Can a Small Start-Up Still Make a Splash at SXSW? Not If Jay-Z Is In Town

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Jack Plunkett / AP

Jay-Z performs a hits-filled set for a standing room-only crowd during SXSW in Austin, Texas on Monday, March 12, 2012.

I’ll never know what Jay-Z has against me or my new Internet venture. All I know is that after months (okay, weeks) of planning a SxSW launch party for our triple-awesome new journal of food, war and travel called Roads & Kingdoms, it was Jay-Z who ruled Monday night, not us. His last-minute concert had been scheduled for the same time as our party and proved too much competition. Proof came the next day when I ran into one of the media types who had RSVP’d but not shown up. He showed me his iPhone pictures: Jay-Z in concert from four feet away, seats so close you could probably smell the Blue Ivy on him.

Don’t get me wrong. I liked my party: We filled the deck of the Travis Heights home where it was held, with broad views of downtown Austin on a warm night. One of Austin’s best chefs, Paul Hargrove, made some amazing food and cocktails, and we had the flatscreens set up to show off our journal’s photography from Burma, Senegal, Cuba, Sinai.

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The only problem? We had a tight list, even turning some people away before the party, but only about half the people who RSVP’d showed. Some of the big names who had said they might come by—I’m talking about you, Tony—didn’t. Ditto with some important companies that might help us create a sustainable business model for the site.

There were a few reasons why the turnout was low–Austin during SxSW is a town without taxis–but mostly I’m content to blame Jay-Z. Among the bobbing crowd in the foreground of that Jay-Z iPhone picture, I swear I could make out the heads of all those VIPs who didn’t darken our doorway.

Parties are this way. I’ve thrown some amazing ones—most recently we roasted a whole goat in a Manhattan backyard—and I’ve thrown complete clunkers that seemed to be a searing referendum on my popularity, cooking skills, or whatever else I was neurotic about at the time. But a SxSW launch party is a rite of passage for entrepreneurs these days, and so it carries a special weight. A week after the party, in a near delirium brought on by days of eating nothing but (exquisite) leftover ceviche shooters, I have to confront the question: As SxSW grows bigger and more hyped year after year, is it even worth it to launch here?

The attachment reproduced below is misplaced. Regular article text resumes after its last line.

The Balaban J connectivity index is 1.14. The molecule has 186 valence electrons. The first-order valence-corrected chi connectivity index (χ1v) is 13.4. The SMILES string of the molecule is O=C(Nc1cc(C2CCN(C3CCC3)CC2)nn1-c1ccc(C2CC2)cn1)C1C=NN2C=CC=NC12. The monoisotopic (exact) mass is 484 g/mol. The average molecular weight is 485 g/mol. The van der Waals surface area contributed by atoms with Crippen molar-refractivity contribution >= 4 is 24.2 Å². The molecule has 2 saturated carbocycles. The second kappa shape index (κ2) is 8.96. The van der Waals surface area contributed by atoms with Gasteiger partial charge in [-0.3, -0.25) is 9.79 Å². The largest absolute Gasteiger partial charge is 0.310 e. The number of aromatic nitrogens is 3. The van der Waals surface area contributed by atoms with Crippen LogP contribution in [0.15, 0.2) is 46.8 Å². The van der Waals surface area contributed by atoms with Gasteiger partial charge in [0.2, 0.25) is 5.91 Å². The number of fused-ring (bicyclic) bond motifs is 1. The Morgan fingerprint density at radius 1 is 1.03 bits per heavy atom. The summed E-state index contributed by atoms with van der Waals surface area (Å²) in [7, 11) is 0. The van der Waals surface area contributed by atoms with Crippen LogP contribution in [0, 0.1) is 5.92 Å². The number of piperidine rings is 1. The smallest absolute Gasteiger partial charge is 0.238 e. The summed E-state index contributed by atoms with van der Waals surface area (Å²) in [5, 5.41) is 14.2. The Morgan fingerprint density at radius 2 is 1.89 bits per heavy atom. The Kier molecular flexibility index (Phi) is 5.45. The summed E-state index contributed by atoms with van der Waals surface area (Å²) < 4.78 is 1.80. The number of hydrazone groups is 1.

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For one answer on this, I called my friend Seth Frader-Thompson, CEO of Energy Hub, whose launch party I went to at last year’s SxSW. He got a masters degree researching Microelectromechanical Systems, so his responses had a technical bent: The problem with SxSW now is the signal-to-noise ratio. That is, there is just too much chatter, too many companies vying for your Monday night in Austin, and only the ones who are profligate or already famous have a chance of breaking through the clutter.

Dan Rather himself did an in-depth report behind the scenes of Hashable’s launch party last year, which the startup hyped up by flying across the country to generate buzz and find the 15 top users that they eventually paid—airfare, hotel, everything—to go to SxSW and their launch. After Twitter broke out at SxSW in 2007, followed by foursquare in 2009, the dream of getting those vaunted “influencers” to your party has come with more pressure than ever.

Given the convention’s love of all things Meta, there was, naturally, a panel this year about how to launch successfully at SxSW, but it came too late to actually help us. And to be honest, the discussion was more geared toward tech companies that can make or lose fortunes based on how much buzz they can generate. Even EnergyHub, which creates clean-tech systems that reduce home energy usage, stood to actually make money at its party—they sold enough of their home energy kits to pay off the $5,000 or so they invested in renting the space and buying drinks.

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Still, their launch party was bedeviled by a bit of the same real-life problems that we had. In our case, there were just no cabs downtown to take people on the 8-minute trip across the river from downtown. Some of the hardier guests walked or commandeered a pedicab, but with so much going on downtown and every minute overscheduled, most people rightly gave up after waiting for 15 minutes for cabs that clearly weren’t coming. EnergyHub had a different problem: Their was party centrally located on 6th Street, but the bouncer at one of the two bar entrances somehow thought the party was over-capacity even when it was empty, and was turning everyone away for the first two hours. That resulted in a party that was, as Frader-Thompson put it, “useful, but not mega.”

What we wanted was perhaps more amorphous: to talk to people who we already knew and esteemed, and to meet a few new ones. We aren’t looking for investors, just readers. And that might be the biggest proof of the overhyping of SxSW: Perhaps we didn’t need a party as much as we thought we did. The whole thing cost just over $1,500. But that’s still money we could have spent on reporting.

Not that SxSW was a bust by any means. The rest of the week, when I haven’t been too deep into the leftover tequila, I’ve been listening to music, buying drinks for folks here and there, and meeting a range of smart people I’d only ever known on Twitter. Our guest list might have withered away on our big night, but every day since at SxSW has been a kind of roving launch party. Not even Jay-Z can spoil that.

Nathan Thornburgh, contributing writer and former Senior Editor at Time Magazine, launched Roads & Kingdoms—an online journal of food, war, music and travel—with writer Matt Goulding in March 2012.

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